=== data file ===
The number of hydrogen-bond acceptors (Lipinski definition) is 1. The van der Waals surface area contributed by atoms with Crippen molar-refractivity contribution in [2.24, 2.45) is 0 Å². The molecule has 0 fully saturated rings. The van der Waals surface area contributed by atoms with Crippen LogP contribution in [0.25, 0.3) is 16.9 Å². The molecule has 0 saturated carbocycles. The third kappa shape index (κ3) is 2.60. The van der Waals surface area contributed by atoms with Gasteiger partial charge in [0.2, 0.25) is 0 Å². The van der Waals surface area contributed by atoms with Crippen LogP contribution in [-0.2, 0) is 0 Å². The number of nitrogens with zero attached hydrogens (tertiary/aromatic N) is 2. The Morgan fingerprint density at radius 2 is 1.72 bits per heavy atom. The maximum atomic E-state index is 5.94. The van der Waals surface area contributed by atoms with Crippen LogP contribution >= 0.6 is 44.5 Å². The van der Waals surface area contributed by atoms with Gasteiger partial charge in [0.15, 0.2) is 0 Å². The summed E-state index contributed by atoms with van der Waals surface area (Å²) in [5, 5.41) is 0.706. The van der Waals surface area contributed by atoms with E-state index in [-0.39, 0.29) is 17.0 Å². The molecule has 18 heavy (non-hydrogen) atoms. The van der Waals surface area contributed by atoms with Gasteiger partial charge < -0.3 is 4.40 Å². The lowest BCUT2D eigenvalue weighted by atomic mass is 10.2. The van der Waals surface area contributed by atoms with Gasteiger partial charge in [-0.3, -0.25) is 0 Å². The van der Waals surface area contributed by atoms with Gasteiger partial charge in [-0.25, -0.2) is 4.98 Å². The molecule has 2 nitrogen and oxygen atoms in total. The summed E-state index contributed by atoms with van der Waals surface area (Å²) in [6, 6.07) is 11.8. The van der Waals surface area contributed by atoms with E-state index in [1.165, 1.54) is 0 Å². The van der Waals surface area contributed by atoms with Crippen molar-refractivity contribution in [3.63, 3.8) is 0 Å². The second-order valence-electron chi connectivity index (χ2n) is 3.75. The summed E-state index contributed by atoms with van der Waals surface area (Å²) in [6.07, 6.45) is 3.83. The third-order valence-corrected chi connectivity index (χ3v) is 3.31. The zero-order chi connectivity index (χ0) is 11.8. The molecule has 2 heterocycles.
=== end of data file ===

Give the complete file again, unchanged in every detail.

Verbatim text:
The number of hydrogen-bond acceptors (Lipinski definition) is 1. The van der Waals surface area contributed by atoms with Crippen molar-refractivity contribution in [2.24, 2.45) is 0 Å². The molecule has 0 fully saturated rings. The van der Waals surface area contributed by atoms with Crippen LogP contribution in [0.25, 0.3) is 16.9 Å². The molecule has 0 saturated carbocycles. The third kappa shape index (κ3) is 2.60. The van der Waals surface area contributed by atoms with Gasteiger partial charge in [0.2, 0.25) is 0 Å². The van der Waals surface area contributed by atoms with Crippen LogP contribution in [-0.2, 0) is 0 Å². The number of nitrogens with zero attached hydrogens (tertiary/aromatic N) is 2. The Morgan fingerprint density at radius 2 is 1.72 bits per heavy atom. The maximum atomic E-state index is 5.94. The van der Waals surface area contributed by atoms with Crippen LogP contribution >= 0.6 is 44.5 Å². The van der Waals surface area contributed by atoms with Gasteiger partial charge in [0.15, 0.2) is 0 Å². The summed E-state index contributed by atoms with van der Waals surface area (Å²) in [5, 5.41) is 0.706. The van der Waals surface area contributed by atoms with E-state index in [-0.39, 0.29) is 17.0 Å². The molecule has 18 heavy (non-hydrogen) atoms. The van der Waals surface area contributed by atoms with Gasteiger partial charge < -0.3 is 4.40 Å². The lowest BCUT2D eigenvalue weighted by atomic mass is 10.2. The van der Waals surface area contributed by atoms with Gasteiger partial charge in [-0.3, -0.25) is 0 Å². The van der Waals surface area contributed by atoms with Gasteiger partial charge in [-0.25, -0.2) is 4.98 Å². The molecule has 2 nitrogen and oxygen atoms in total. The summed E-state index contributed by atoms with van der Waals surface area (Å²) in [6, 6.07) is 11.8. The van der Waals surface area contributed by atoms with E-state index in [1.165, 1.54) is 0 Å². The van der Waals surface area contributed by atoms with Crippen molar-refractivity contribution in [3.63, 3.8) is 0 Å². The second-order valence-electron chi connectivity index (χ2n) is 3.75. The summed E-state index contributed by atoms with van der Waals surface area (Å²) in [6.07, 6.45) is 3.83. The third-order valence-corrected chi connectivity index (χ3v) is 3.31. The zero-order chi connectivity index (χ0) is 11.8. The molecule has 2 heterocycles.